Credit Card Guide
Follow Us  twitter facebook You Tube Google+
Credit Cards > Credit Card News > Ask Erica > Can I Help My Daughter Rebuild Her Credit?


Can I Help My Daughter Rebuild Her Credit?

May 14, 2013
Ask Erica
email print comment

QDear Erica,

My daughter's life got messed up in her divorce. She co-signed some loans (totaling more than $15,000) with her dirt-bag of an ex-husband, so she can't get loans and credit cards she needs to get her life back in order. She didn't have a job when he left her and is still looking. I want to help her, but my wife has a problem with me just giving her money, so I was wondering the ways I could help her out credit-wise. Would you recommend I share a card with her in some way? Would my good credit help boost her bad credit? Would her bad credit affect mine in any way? – Raymond

AHi Raymond,

It would be so wonderful if we could go back in time to change not just our own past mistakes, but also those of our loved ones. Your daughter made a bad decision, yet how was she to know? She not only married the wrong man, but co-signed loans with him. Regrettable decisions, to be sure.Ask Erica

Most of the time, joint credit arrangements between spouses, whether for loans or credit cards, work out just fine. As long as both people treat the accounts well, all parties benefit. The bank reports the positive activity to the credit bureaus, and that activity is then recorded on the credit reports of each owner.

However, sometimes, all does not go according to plan. For example, the person who was expected to manage the account fails to do so and the loan goes delinquent. Does the lender care which rightful owner messed up? Not at all. As far as they're concerned, the amount owed was either paid or not paid, and each owner is 100 percent liable. The negative information will show up on and cause damage to both people's credit reports.

If the lender chooses to sue for the unpaid debt, it may drag one or both of the account owners to court. The divorce is irrelevant. If your daughter signed the contract, she's equally and permanently responsible for the money owed.

So how can you help your daughter now? You could co-sign a new loan or credit card for her. Her credit reports and scores would improve with positive use of that account.. And no, her credit history will not transfer to your credit reports, but the payment history on a co-signed card with you will.

Still, I don't recommend it. You would put your good name and finances on the line. As you can see from what your daughter has just been though, joint ownership is risky. By sharing an account with her, you lose control. I'm not implying that she will charge the card up and then not pay, but that it's a possibility — and a gamble. And if she were to do such a thing, you'd be held accountable, and your credit rating would sink if the situation really went south.

From what I see, you have three better options:

  1. Be the lender. While I'm not usually in favor of a parent acting like a bank, if you believe that your daughter will pay you back, you could offer her a loan so she could get back on her feet. I understand that your wife objects, but if your daughter were to secure the loan with something of value, it could give confidence that the money would be repaid.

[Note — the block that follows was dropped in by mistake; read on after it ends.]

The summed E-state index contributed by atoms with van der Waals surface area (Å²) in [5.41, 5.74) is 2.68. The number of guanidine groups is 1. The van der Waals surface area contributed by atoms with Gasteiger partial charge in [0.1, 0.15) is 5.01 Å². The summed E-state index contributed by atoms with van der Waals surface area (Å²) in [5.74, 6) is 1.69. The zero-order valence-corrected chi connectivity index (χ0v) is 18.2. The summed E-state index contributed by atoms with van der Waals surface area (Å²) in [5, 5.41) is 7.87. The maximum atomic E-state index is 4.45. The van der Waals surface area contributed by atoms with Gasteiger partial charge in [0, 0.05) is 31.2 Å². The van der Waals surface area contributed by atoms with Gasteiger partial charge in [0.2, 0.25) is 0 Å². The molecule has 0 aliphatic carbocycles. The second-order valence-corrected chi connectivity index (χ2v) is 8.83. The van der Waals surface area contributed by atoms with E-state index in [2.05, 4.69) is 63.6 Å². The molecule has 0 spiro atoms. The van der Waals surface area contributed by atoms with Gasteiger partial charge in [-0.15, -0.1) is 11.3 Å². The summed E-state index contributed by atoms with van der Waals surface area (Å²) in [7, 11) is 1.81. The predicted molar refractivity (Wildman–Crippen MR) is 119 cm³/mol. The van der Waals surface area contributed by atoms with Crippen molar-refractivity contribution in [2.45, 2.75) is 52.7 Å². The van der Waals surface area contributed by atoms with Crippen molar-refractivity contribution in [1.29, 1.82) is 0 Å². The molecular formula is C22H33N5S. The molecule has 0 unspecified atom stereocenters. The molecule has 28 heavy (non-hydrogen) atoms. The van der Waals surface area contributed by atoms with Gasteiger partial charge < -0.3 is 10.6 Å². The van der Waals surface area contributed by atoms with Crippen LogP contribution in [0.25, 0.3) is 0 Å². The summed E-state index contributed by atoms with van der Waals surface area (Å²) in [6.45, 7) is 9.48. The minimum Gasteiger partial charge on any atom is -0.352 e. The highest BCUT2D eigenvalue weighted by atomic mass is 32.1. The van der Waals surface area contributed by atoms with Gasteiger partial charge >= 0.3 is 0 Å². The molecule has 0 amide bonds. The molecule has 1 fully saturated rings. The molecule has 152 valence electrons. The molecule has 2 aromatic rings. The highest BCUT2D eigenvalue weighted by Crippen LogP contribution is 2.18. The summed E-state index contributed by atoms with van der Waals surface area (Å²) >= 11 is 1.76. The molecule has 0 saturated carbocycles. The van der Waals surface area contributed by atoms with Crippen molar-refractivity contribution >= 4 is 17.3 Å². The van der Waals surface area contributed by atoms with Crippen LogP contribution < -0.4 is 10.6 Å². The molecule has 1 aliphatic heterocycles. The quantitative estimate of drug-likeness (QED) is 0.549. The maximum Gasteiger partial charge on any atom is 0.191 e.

2. Be a benefactor. You could just gift your daughter a specific sum and be done with it. With a cash grant, she could repay the bad loans left by her ex, which will help her credit.
  3. Be the parent. Lastly, you can just say you're sorry, but she'll need to figure her own way out of this mess. You'll support her emotionally, but not financially.

The direction you choose ought to be based on your father-daughter relationship, your knowledge about her character — and, hopefully, a healthy amount of caution about sharing credit.

Got a question for Erica? Send her an email.




How to make the most of a new travel rewards card - Charge what is required to secure the one-time bonus and make payments on time, then you will be on your way to getting your plane tickets...

Debt settlement unlikely until you're behind on payments - That doesn't mean you can't try, but settlements have their downsides...

How hard inquiries hurt your credit score - Applying for a loan or credit card will trigger a hard inquiry, which will ding your score temporarily...



  If you are commenting using a Facebook account, your profile information may be displayed with your comment depending on your privacy settings. By leaving the ‘Post to Facebook’ box selected, your comment will be published to your Facebook profile in addition to the space below.

Our editorial content is not sponsored by any bank or credit card issuer. The comments posted below are not provided, reviewed or approved by any company mentioned in our editorial content. Additionally, any companies mentioned in the content do not assume responsibility to ensure that all posts and/or questions are answered.

Secure SSL Technology
Secure SSL
Twitter Facebook You Tube Google+
About Us Privacy Policy Editorial Team Terms of Use
Contact Us California Privacy Rights Media Relations Site Map

Close X